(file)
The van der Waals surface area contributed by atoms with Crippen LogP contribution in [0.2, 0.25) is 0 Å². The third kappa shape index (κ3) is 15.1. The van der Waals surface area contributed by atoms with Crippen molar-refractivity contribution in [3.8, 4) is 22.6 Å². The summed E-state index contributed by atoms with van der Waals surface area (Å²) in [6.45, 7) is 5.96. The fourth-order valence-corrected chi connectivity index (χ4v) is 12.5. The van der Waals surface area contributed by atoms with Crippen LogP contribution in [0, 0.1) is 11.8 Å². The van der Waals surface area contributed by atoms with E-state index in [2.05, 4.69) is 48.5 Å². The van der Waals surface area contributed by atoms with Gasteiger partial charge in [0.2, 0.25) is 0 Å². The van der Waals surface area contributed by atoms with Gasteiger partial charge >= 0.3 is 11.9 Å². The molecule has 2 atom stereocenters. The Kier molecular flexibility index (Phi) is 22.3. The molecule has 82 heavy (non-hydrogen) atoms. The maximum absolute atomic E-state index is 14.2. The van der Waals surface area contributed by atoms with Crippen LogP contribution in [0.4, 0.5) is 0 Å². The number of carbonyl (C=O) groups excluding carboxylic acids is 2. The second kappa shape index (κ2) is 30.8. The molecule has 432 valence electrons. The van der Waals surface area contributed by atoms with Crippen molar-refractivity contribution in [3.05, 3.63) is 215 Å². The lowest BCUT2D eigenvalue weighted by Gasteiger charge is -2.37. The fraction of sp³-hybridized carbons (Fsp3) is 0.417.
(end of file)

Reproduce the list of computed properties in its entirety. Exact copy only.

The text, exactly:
The van der Waals surface area contributed by atoms with Crippen LogP contribution in [0.2, 0.25) is 0 Å². The third kappa shape index (κ3) is 15.1. The van der Waals surface area contributed by atoms with Crippen molar-refractivity contribution in [3.8, 4) is 22.6 Å². The summed E-state index contributed by atoms with van der Waals surface area (Å²) in [6.45, 7) is 5.96. The fourth-order valence-corrected chi connectivity index (χ4v) is 12.5. The van der Waals surface area contributed by atoms with Crippen LogP contribution in [0, 0.1) is 11.8 Å². The van der Waals surface area contributed by atoms with E-state index in [2.05, 4.69) is 48.5 Å². The van der Waals surface area contributed by atoms with Gasteiger partial charge in [0.2, 0.25) is 0 Å². The van der Waals surface area contributed by atoms with Gasteiger partial charge >= 0.3 is 11.9 Å². The molecule has 2 atom stereocenters. The Kier molecular flexibility index (Phi) is 22.3. The molecule has 82 heavy (non-hydrogen) atoms. The maximum absolute atomic E-state index is 14.2. The van der Waals surface area contributed by atoms with Crippen LogP contribution in [0.4, 0.5) is 0 Å². The number of carbonyl (C=O) groups excluding carboxylic acids is 2. The second kappa shape index (κ2) is 30.8. The molecule has 432 valence electrons. The van der Waals surface area contributed by atoms with Crippen molar-refractivity contribution in [3.05, 3.63) is 215 Å². The lowest BCUT2D eigenvalue weighted by Gasteiger charge is -2.37. The fraction of sp³-hybridized carbons (Fsp3) is 0.417.